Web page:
The third benefit may be the most intimidating for writing teachers: it demands of instructors a familiarity with how code works, and by extension, at least one language that might be accessible enough for students to learn the basics of as part of a single-semester course. This is tricky, since higher level programming languages seem abstracted from the machine operations it describes.

Courses and Projects That Focus on Programming-as-Composing

To examine the possibilities of coding as available means in the writing classroom, we will focus here on an undergraduate course designed to introduce students to code from a rhetorically-informed, humanities perspective. The goal for the course was to get students to think more critically about the capabilities of digital technologies to help composers “make things” digital and physical in nature; this was accomplished technologically with the aid of the Processing IDE (Integrated Development Environment), which is a streamlined version of the Java programming language. Processing was helpful in that it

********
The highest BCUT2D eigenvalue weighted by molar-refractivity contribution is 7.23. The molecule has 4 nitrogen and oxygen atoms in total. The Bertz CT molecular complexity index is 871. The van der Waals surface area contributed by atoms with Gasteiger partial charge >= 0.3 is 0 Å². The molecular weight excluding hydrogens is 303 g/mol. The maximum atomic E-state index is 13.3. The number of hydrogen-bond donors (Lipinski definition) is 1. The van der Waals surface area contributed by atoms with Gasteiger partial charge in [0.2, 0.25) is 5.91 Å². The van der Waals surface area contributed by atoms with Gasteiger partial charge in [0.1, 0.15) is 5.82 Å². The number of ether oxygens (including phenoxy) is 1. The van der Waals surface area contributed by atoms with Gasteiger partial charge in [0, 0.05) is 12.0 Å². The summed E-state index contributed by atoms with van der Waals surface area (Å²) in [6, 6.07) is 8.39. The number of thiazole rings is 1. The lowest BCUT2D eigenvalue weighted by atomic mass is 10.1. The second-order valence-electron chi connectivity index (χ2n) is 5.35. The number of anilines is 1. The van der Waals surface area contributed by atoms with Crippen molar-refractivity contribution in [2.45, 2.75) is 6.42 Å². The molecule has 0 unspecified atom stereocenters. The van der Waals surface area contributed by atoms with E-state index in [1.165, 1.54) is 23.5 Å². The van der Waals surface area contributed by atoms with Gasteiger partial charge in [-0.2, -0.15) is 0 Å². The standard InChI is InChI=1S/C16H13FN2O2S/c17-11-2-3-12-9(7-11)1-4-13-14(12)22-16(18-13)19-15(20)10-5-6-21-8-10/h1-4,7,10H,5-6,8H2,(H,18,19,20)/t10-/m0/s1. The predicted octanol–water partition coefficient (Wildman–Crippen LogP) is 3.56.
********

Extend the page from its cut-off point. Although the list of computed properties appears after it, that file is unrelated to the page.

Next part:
1. used simplified syntax (in comparison to Java proper), written specifically for non-programmers;
  2. came installed as a stand-alone application in which sketches (the code programs written in Processing) could be run on the fly with dynamic, quickly-noticeable results;
  3. was available across multiple platforms, meaning that students who preferred to use their own laptops (rather than the Windows XP machines provided in the classroom), or who wanted to practice on their own computers outside of class, could install Processing on their systems regardless of OS.

For students who were—at least at first—overwhelmingly not comfortable with “advanced” or highly-technical uses of computer technology, these affordances were extremely significant since they made the relatively alien act of programming a bit more accessible.

The class was an upper-level special topics course on rhetoric and digital media, cross-listed in English and Communication and titled Code, Computation, and Rhetoric. The course's explicit focus was to introduce students to rhetorical and computational principles and examine the relationship(s) between those two sets of principles. Students were taught the Processing IDE and the fundamentals of programming alongside examples of computational art (e.g. the works of M.C. Escher), music (e.g. fugues, John Cage's music of changes), and literature (with a focus on the works of the Oulipo). The class engaged in critical analysis as well as creative composition, applying their growing understanding of rhetoric to algorithmic procedure.